The once identifiable hallmarks of the American entrepreneurial
health-care systemaccess to care on demand, unrestricted
provider choice, and a relatively stable delivery systemhave
been supplanted by a process of health-care management commonly
referred to as managed care. In the broadest sense, managed care can
be defined as a variety of methods to finance and organize the
delivery of comprehensive health care with attempts made to control
costs by limiting the provision of services. This description of
managed care characterizes the integration of financing,
cost-containment strategies, and business principles with the
delivery of health care. Or, as medical sociologist David Mechanic
stated, managed care is moving health care from advocacy to allocation.
A Pew Health Professions Commission Report predicts that 80% to 90%
of insured Americans will move under the umbrella of managed-care
systems over the next decade. Recent statistics support these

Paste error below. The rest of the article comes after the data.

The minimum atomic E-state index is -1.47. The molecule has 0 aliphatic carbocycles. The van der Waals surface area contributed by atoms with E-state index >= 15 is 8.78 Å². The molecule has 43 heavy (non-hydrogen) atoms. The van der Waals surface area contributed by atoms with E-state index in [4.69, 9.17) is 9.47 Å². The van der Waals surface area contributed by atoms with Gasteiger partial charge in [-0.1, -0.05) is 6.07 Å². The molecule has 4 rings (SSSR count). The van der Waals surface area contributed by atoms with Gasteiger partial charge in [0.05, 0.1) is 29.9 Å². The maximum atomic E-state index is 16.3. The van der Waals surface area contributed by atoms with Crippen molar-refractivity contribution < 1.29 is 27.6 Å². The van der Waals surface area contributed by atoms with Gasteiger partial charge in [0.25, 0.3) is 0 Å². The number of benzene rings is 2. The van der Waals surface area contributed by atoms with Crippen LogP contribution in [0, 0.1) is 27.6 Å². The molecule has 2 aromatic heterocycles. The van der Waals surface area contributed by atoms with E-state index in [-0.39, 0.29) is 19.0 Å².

predictions. In 1996, Medicare enrollment into managed-care plans
grew by 27% and Medicaid enrollment grew by 33%. The number of new
health maintenance organization (HMO) enrollees doubled over the past
8 years to 64 million, with nearly three-quarters of American workers
receiving their coverage from a variety of managed-care plans; also,
63 new HMOs were licensed, bringing the total number to 630.[4,5] The
unpredictable managed-care market has been described by economists as
a buyers market, producing not only underused hospitals
but specialists who are forced to compete for the diminishing number
of fee-for-service patients.
Intrinsic to specialty practice is the routine use of costly
diagnostic tests and the need to acquire state-of-the-art technology